Source: ON Research
Current global events, compounded by the recent COVID-19 crisis, have raised many criticisms and questions regarding the functioning of our international system. The United Nations System, as well as the multilateral world order, has been in the spotlight with concerns regarding the efficacy and relevance of our current global governance. ON Research, the research platform of EU Business School, had the opportunity to discuss these and various other important questions with Matthew Wilson, Chief Adviser & Chef de Cabinet, Office of the Executive Director, International Trade Centre.
Multilateralism is its own greatest threat and its own best advocate, what is its core defining principle in today’s world?
Multilateralism is a reality. Multilateralism is irrefutable. Multilateralism is essential. In 2020, more than ever before, we have to promote the notion of multilateralism for all. This means inclusive governance, greater economic equity and shared responsibility. Coincidentally, this month on April 24, we commemorate the United Nations International Day of Multilateralism and Diplomacy for Peace. First convened in 2019, this international day seeks to highlight the values of international cooperation that are core to the United Nations values, and to achieving the Sustainable Development Goals.
But is multilateralism in crisis? Well it’s certainly under tension. But that’s natural. With the evolving role and influence of new actors- developing countries, the business community, academia and NGOs, and the increasing impact of ‘the individual’, -new ways of decision making, consensus building and crafting of compromise positions is a natural outcome.
Some global actors respond to this better than others, but I don’t think there’s any country today that legitimately sees unilateralism as an intelligent long-term solution to managing global crises or protecting the global commons.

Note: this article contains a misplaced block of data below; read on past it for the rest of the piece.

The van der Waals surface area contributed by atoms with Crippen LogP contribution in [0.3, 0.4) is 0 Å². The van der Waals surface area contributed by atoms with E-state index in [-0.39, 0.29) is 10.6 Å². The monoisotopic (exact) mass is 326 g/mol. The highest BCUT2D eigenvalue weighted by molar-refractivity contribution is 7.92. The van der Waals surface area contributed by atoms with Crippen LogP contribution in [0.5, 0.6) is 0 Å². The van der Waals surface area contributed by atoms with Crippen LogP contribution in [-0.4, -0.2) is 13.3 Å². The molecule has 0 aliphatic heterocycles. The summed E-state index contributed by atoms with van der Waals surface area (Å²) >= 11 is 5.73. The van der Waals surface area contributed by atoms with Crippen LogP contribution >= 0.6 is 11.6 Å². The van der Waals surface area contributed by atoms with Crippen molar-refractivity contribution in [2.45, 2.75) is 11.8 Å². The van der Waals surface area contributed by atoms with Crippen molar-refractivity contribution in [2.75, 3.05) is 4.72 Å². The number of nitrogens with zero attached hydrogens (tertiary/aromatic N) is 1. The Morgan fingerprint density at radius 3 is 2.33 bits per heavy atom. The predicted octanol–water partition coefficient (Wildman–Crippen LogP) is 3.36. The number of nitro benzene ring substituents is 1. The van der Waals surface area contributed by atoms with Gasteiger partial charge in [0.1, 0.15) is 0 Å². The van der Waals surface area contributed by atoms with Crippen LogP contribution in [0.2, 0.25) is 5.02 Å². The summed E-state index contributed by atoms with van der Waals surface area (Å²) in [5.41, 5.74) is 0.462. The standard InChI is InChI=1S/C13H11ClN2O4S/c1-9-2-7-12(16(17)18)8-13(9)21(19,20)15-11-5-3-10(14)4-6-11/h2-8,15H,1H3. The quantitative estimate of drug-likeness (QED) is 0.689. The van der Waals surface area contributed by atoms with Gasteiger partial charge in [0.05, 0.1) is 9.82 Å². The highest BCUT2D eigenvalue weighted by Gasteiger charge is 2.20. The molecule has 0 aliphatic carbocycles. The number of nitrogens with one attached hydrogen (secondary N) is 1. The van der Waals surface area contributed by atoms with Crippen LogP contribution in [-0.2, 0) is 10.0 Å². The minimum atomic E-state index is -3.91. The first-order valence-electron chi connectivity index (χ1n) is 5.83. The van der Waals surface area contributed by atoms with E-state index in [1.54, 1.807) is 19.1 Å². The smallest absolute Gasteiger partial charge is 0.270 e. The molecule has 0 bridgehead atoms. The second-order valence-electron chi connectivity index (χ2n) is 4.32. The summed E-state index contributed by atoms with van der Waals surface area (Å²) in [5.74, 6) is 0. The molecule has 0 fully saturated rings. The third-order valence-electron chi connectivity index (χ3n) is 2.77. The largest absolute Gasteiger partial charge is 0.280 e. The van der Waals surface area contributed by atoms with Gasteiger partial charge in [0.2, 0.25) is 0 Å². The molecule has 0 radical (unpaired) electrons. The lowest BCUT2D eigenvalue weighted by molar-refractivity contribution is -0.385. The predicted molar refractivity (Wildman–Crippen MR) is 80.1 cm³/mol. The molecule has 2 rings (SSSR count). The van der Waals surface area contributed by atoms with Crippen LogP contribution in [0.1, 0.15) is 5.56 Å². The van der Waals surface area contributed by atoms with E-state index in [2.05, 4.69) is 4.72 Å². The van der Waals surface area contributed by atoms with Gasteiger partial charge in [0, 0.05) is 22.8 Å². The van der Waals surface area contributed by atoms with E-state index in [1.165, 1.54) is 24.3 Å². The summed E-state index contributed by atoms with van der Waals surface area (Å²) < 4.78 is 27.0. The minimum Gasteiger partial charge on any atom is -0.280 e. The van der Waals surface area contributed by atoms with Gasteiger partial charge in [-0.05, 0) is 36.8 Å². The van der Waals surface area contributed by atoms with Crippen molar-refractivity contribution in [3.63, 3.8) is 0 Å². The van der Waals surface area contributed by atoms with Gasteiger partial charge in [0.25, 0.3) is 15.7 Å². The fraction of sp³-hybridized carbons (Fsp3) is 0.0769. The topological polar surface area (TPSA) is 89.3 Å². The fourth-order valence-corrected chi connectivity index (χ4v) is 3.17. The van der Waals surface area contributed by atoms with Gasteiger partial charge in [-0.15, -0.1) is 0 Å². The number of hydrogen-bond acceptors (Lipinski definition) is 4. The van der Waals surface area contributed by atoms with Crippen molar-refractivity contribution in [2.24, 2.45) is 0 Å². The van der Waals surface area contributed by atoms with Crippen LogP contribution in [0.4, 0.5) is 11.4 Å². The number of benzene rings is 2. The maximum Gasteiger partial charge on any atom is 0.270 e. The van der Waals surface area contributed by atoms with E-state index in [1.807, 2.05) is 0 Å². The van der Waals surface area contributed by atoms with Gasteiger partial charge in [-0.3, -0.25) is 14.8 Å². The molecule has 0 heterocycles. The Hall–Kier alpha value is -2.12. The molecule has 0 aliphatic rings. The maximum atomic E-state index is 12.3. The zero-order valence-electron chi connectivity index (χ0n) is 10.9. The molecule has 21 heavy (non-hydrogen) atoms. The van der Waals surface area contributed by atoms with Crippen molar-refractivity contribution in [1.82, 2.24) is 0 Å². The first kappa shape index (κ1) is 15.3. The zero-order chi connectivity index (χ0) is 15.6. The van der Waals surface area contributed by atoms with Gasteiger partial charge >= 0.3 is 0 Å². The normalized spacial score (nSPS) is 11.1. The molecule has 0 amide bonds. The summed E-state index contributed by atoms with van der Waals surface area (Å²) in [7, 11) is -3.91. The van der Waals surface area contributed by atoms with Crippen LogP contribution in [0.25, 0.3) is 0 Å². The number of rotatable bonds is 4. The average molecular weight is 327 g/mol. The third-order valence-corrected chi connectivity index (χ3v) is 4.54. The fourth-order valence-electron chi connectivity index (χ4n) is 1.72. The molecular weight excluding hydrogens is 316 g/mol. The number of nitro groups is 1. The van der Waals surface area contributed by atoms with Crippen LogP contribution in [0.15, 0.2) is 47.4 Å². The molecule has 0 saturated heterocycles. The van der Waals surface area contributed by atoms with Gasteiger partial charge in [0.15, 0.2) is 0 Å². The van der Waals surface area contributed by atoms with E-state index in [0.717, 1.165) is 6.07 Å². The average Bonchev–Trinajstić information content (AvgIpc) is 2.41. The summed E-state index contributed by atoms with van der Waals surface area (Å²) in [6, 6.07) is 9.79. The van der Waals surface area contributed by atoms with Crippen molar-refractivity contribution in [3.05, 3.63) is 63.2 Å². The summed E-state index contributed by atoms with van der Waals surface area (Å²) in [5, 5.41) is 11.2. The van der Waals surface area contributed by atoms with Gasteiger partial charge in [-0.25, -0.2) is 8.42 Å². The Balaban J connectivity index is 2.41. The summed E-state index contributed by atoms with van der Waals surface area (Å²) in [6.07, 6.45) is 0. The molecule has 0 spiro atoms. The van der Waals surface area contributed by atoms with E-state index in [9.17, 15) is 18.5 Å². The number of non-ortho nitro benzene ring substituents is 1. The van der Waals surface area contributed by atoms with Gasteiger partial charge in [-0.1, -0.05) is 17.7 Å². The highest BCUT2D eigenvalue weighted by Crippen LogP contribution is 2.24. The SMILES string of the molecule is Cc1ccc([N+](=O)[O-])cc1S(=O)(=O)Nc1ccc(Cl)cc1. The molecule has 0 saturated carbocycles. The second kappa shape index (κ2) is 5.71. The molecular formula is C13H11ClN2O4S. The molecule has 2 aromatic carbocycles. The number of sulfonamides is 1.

Too often people see multilateralism as a concept. It is not. It is in the smartphone that you hold in your hands. It is the food that you are eating because of common agreed standards. It is the music that you are able to stream online. All of these are the result of multilateral or plurilateral discussions. Every one of us is ‘living multilateralism’. Global problems require global solutions and the recent COVID-19 pandemic has shown how important it is to collaborate around health responses, keep markets open for medical and hygiene supplies, maintain cross-border supply chains and engender activism around relief efforts.
We all agree that the world is rapidly changing and it’s difficult to paint a picture of what the future might look like, or how key global relationships today will be affected in the future.
What key factors/trends are shaping (or…should share) international relations into the future?
Again, Global problems require global solutions. This has to be the prevailing doctrine. And every national issue has a regional or global dimension. Never before has the idea of a global village been more accurate. This means we celebrate together, we grieve together, we fight together and we find solutions together. The weakest link weakens the whole.